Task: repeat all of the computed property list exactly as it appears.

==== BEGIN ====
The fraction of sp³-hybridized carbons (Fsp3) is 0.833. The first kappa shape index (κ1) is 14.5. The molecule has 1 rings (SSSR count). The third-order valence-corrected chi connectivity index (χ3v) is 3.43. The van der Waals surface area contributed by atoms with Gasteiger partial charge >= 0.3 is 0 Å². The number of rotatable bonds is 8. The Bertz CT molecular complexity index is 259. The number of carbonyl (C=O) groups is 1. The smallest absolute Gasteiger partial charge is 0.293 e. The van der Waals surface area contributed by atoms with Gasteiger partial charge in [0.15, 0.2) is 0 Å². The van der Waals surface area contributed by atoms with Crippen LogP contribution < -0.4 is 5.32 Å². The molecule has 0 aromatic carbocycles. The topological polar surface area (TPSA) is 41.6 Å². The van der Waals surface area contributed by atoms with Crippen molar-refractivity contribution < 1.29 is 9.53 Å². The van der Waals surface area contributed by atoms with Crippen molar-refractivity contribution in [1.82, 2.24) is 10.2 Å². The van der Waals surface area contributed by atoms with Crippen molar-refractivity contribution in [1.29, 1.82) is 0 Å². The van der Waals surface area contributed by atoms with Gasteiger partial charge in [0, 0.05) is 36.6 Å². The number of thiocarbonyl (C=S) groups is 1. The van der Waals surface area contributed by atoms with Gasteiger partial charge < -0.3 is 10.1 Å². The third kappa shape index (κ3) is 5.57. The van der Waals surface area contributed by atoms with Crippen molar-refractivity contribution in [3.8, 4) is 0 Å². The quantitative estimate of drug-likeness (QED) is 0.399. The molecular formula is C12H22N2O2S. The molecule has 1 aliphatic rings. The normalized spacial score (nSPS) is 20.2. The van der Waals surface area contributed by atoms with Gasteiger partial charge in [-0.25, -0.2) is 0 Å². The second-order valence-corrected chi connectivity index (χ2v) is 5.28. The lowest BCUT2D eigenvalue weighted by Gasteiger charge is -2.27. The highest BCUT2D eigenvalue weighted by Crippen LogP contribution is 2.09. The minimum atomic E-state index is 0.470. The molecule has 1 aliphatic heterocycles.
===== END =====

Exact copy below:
The fraction of sp³-hybridized carbons (Fsp3) is 0.833. The first kappa shape index (κ1) is 14.5. The molecule has 1 rings (SSSR count). The third-order valence-corrected chi connectivity index (χ3v) is 3.43. The van der Waals surface area contributed by atoms with Gasteiger partial charge >= 0.3 is 0 Å². The number of rotatable bonds is 8. The Bertz CT molecular complexity index is 259. The number of carbonyl (C=O) groups is 1. The smallest absolute Gasteiger partial charge is 0.293 e. The van der Waals surface area contributed by atoms with Gasteiger partial charge in [0.15, 0.2) is 0 Å². The van der Waals surface area contributed by atoms with Crippen LogP contribution < -0.4 is 5.32 Å². The molecule has 0 aromatic carbocycles. The topological polar surface area (TPSA) is 41.6 Å². The van der Waals surface area contributed by atoms with Crippen molar-refractivity contribution < 1.29 is 9.53 Å². The van der Waals surface area contributed by atoms with Crippen molar-refractivity contribution in [1.82, 2.24) is 10.2 Å². The van der Waals surface area contributed by atoms with Crippen molar-refractivity contribution in [1.29, 1.82) is 0 Å². The van der Waals surface area contributed by atoms with Gasteiger partial charge in [0, 0.05) is 36.6 Å². The number of thiocarbonyl (C=S) groups is 1. The van der Waals surface area contributed by atoms with Gasteiger partial charge < -0.3 is 10.1 Å². The third kappa shape index (κ3) is 5.57. The van der Waals surface area contributed by atoms with Crippen molar-refractivity contribution in [3.8, 4) is 0 Å². The quantitative estimate of drug-likeness (QED) is 0.399. The molecular formula is C12H22N2O2S. The molecule has 1 aliphatic rings. The normalized spacial score (nSPS) is 20.2. The van der Waals surface area contributed by atoms with Gasteiger partial charge in [-0.25, -0.2) is 0 Å². The second-order valence-corrected chi connectivity index (χ2v) is 5.28. The lowest BCUT2D eigenvalue weighted by Gasteiger charge is -2.27. The highest BCUT2D eigenvalue weighted by Crippen LogP contribution is 2.09. The minimum atomic E-state index is 0.470. The molecule has 1 aliphatic heterocycles.